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MANHATTAN MOSAIC | Food for me, food for you

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by Rachael

Cashing in 18 hours of class and 35 hours of work every week may make Jack a dull boy, but not me. Since last week I have begun full-time work at Stix (a Mediterranean grill and espresso bar) and gone through the syllabus-stuffed intro classes of freshman year. On top of that already packed schedule, I have started a sort of community service with my roommate, Maddy. (None of this would be possible without the free Americanos I get at work.)

After late night shifts at Stix, there is a constant mass of leftover food on its way to the landfill. The first few nights I was urged to bring the food to my roommates, but one slow shift while I was reading a blog on Crusty Punks, I had the idea to give it to the homeless, the travellers, the train hoppers, and the wary. Three boxes of meat kabobs and a 30 minute walk later we arrived at Tompkins Square Park, but by then it was well past midnight and everyone was already asleep. Not wanting to give up and careful as to not wake anyone, we left the boxes next to the sleeping bodies and snuck away. We call it Guerrilla Goods and will begin our search for more restaurants willing to donate food within the next few days.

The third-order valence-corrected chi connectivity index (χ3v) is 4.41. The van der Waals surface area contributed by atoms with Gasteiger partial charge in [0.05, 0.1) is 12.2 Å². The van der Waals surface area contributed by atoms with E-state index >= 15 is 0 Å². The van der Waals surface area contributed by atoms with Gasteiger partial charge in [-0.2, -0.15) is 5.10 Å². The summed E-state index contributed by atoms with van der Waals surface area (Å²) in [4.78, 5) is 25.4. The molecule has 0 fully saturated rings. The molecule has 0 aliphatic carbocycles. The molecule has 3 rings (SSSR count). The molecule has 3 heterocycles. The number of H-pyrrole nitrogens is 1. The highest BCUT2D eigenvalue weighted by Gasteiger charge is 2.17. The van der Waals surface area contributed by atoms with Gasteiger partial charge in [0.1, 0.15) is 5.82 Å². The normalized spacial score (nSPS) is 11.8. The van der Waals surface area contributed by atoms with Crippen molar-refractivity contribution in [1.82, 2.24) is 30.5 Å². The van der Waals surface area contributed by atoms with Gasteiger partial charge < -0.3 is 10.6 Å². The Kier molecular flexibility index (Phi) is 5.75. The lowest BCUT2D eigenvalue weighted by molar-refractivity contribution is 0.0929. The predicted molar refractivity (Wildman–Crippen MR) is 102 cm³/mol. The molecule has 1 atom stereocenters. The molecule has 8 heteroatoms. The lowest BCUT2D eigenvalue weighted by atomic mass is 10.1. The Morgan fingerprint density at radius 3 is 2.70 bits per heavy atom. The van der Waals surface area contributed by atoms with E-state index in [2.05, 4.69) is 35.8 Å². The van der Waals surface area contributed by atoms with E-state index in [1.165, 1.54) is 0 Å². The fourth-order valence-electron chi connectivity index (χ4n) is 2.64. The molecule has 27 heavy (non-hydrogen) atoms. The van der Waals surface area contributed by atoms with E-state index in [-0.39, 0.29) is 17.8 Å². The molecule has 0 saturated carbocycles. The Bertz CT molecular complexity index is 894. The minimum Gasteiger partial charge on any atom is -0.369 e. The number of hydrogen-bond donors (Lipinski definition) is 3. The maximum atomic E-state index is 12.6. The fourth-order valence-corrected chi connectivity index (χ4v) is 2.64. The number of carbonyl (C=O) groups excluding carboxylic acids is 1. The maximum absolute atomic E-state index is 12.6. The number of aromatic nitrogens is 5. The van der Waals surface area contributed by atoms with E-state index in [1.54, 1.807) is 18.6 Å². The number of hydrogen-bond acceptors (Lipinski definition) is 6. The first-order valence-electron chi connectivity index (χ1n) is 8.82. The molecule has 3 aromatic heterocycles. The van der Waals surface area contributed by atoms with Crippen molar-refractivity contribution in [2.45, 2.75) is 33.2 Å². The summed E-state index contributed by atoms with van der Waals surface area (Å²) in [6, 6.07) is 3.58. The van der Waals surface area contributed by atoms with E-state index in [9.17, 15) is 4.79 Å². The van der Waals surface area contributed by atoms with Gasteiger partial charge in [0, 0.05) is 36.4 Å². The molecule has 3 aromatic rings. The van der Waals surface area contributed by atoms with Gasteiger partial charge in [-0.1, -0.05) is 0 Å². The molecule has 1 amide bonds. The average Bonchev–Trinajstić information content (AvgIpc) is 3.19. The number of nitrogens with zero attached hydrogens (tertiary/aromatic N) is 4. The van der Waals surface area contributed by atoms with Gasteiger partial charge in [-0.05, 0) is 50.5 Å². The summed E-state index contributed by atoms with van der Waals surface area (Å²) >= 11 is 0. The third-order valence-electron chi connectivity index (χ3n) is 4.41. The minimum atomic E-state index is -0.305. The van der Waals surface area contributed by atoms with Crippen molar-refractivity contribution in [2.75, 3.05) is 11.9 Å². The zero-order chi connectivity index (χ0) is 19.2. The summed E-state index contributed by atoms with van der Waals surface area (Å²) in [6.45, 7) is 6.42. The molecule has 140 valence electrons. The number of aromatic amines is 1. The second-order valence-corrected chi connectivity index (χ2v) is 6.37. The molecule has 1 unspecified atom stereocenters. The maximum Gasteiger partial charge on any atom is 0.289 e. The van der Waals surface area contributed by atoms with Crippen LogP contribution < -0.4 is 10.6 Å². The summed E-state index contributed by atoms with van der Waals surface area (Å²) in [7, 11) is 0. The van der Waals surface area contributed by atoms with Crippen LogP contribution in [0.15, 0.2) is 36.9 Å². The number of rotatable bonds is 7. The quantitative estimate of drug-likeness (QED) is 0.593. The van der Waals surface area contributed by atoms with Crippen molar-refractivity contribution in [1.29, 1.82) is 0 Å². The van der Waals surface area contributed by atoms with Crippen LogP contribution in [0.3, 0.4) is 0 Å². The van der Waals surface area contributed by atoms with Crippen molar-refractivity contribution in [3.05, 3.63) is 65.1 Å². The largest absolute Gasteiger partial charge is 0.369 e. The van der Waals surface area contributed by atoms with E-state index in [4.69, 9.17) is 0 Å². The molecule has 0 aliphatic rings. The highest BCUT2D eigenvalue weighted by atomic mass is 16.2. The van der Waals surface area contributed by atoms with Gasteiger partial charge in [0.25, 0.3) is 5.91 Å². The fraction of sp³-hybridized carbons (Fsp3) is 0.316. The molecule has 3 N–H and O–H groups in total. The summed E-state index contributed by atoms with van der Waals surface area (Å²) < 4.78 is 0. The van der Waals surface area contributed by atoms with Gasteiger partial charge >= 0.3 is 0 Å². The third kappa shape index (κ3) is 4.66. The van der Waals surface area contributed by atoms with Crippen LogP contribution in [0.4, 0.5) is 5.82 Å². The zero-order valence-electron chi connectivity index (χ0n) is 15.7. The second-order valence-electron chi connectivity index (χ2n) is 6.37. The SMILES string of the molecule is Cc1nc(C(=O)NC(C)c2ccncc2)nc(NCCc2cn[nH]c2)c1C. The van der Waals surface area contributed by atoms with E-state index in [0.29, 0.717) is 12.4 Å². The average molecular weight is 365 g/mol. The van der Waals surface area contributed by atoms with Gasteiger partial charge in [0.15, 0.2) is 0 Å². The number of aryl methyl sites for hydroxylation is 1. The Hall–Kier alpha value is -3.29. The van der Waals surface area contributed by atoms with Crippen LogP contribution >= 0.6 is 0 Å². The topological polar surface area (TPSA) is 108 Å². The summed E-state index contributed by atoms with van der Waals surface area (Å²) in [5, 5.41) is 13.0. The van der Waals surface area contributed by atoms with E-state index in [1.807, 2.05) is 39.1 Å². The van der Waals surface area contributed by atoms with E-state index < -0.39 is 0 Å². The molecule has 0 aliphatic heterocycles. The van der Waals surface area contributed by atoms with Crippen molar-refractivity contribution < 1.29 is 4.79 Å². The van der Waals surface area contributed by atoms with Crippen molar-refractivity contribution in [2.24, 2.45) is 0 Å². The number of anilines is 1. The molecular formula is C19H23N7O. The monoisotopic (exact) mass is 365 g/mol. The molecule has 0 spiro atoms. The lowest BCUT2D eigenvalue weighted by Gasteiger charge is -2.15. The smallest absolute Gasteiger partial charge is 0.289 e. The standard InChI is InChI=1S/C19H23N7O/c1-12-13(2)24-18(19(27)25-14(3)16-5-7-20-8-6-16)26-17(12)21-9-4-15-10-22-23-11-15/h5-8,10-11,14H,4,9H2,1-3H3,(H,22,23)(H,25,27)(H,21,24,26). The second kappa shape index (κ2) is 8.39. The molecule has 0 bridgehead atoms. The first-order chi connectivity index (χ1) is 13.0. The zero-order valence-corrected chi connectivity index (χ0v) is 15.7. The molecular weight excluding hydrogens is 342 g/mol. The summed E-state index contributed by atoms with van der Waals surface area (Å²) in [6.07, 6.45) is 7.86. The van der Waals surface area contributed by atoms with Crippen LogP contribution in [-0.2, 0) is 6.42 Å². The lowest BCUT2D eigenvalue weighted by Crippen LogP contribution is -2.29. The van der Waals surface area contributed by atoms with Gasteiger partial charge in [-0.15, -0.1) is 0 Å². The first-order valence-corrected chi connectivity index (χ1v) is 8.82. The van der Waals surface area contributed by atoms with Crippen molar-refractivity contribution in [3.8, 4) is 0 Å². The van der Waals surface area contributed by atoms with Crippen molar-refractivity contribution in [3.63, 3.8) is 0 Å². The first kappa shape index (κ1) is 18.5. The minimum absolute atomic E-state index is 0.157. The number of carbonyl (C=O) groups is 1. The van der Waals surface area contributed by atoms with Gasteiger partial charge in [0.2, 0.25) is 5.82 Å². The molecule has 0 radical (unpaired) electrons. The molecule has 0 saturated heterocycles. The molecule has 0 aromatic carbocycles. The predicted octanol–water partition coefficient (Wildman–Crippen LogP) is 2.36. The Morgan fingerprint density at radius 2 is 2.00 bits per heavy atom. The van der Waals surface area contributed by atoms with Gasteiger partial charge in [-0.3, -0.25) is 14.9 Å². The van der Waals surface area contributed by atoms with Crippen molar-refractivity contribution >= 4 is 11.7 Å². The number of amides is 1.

Karma instantly rewarded our good deed, as the area surrounding Tompkins Square has become our new favorite spot in the city. It’s the Dinkytown, the Bushwick, of Manhattan. Even at 1 AM on a Sunday night the street is alive with buzzed cheer streaming out of the bars and string lights illuminating vegan cafes.

That first night left me feeling electric and I likewise leave my classes invariably stimulated. Each professor is uniquely fascinating, the discussions hit fast and hard, the location is in the middle of Chelsea (the art capital of New York), and there are so many gorgeous minds in our miniscule department of Visual and Critical Studies. My only complaint: How long can a line for Trader Joes possibly be? It’s preposterous.

With all of this invigoration, I’m not left with much time to be homesick. However, if I do get stricken with a twinge of Midwest nostalgia, three blocks up is the infamous Shake Shack. If you ever make your way to lower Manhattan, Shake Shack is a must, regardless of how long the line. So why does this New York favorite remind me of home? The ‘Shroom Burger. A meatless, mushroom burger, covered in the house “Shack Sauce” and filled with melty cheese. Jucy Lucy, anyone?

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